implementation of the Intersect function.

But a derived class from Circle would still inherit the virtual function
Intersect from Circle even though Circle does not specify it as
"virtual" right (and its "virtuality")
May 10 '07 #7

P: n/a
desktop wrote:
red floyd wrote:
>desktop wrote:
>>On this page:

http://www.eptacom.net/pubblicazioni/pub_eng/mdisp.html

Shape specify the virtual function:
virtual double Intersect( const Shape& s) = 0;

then the derived class Circle also specify:
You are pure virtual here.
>>virtual double Intersect( const Shape& s) = 0;
>>>

Why does Circle use the keyword "virtual"?

I have read that if a base class declares a function "fun" as virtual
all derived classes inherits this virtual function and does not need
to use the keyword "virtual" in their declarations.

Documentation. Also, it's being declared explicitly pure in Circle.

its only pure in Shape right? ( virtual functions are pure only when the
initialiser = 0 is used.)
No, given your description of Circle::Intersect, it's also pure in
Circle. See above.
May 10 '07 #8

P: n/a
red floyd wrote:
desktop wrote:
>red floyd wrote:
>>desktop wrote:
On this page:

http://www.eptacom.net/pubblicazioni/pub_eng/mdisp.html

Shape specify the virtual function:
virtual double Intersect( const Shape& s) = 0;

then the derived class Circle also specify:

You are pure virtual here.
>>>virtual double Intersect( const Shape& s) = 0;

>>>>

Why does Circle use the keyword "virtual"?

I have read that if a base class declares a function "fun" as
virtual all derived classes inherits this virtual function and does
not need to use the keyword "virtual" in their declarations.

Documentation. Also, it's being declared explicitly pure in Circle.

its only pure in Shape right? ( virtual functions are pure only when
the initialiser = 0 is used.)

No, given your description of Circle::Intersect, it's also pure in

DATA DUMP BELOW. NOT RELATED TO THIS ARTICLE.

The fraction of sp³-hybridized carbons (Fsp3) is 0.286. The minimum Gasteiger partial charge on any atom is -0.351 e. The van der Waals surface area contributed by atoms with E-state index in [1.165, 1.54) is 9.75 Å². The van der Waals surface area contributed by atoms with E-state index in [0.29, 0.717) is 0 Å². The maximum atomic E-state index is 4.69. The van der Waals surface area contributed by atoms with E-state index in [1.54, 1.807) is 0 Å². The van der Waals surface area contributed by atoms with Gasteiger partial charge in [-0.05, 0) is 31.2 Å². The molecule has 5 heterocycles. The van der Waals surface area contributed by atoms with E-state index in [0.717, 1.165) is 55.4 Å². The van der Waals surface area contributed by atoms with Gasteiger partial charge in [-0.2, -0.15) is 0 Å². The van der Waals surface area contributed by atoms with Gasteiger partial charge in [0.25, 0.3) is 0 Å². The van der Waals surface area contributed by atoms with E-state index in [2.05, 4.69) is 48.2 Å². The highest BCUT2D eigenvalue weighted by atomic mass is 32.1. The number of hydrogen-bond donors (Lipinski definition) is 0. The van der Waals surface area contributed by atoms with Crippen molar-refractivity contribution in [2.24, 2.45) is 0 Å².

Circle. See above.
whops my bad - a copy paste error, the link shows the right implementation.
May 10 '07 #9

P: n/a
On May 10, 8:36 pm, Keith Halligan <keith.halli...@gmail.comwrote:
I have read that if a base class declares a function "fun" as virtual
all derived classes inherits this virtual function and does not need to
use the keyword "virtual" in their declarations.
Yes thats true, it's just a lot of people add it in, so that a new
class was derived from Circle then we could specialise it's
implementation of the Intersect function.
As far as the language is concerned, there is absolutely no
difference whether the virtual is present in Circle or not. If
a function is virtual in a base class, it is virtual in all
derived classes, always. There's no way you can turn virtuality
off, once it's established.
In a similar way a lot of people create Base class destructors as
virtual even though it's only explicitly required in the derived
classes.
It's just an example of safe coding.
No. If you delete an object through a Base*, and the actual
type of the object is not B, it is undefined behavior if the
destructor is not virtual. Although the names of the
destructors in derived classes may not look the same, all
destructors are treated as the "same function", with regards to
virtuality. Virtual on the destructor of the base class implies
that all destructors of all derived classes are virtual as well.

To answer the original question: as far as the compiler is
concerned, the only time you need virtual in a derived class is
when that class introduces new virtual functions. Human beings,
however, read code differently than the compiler. When the
compiler sees the derived class definition, it has already read
the base class definition, and has all of the information in its
symbol table. When a human reads the code, he often has not
seen the base class definition, and doesn't really want to have
to go back to it to know what is going on. So every coding
guideline I've seen requires the use of virtual in the derived
class as well.

--
James Kanze (GABI Software) email:ja*********@gmail.com
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Beratung in objektorientierter Datenverarbeitung
9 place Sémard, 78210 St.-Cyr-l'École, France, +33 (0)1 30 23 00 34

May 11 '07 #10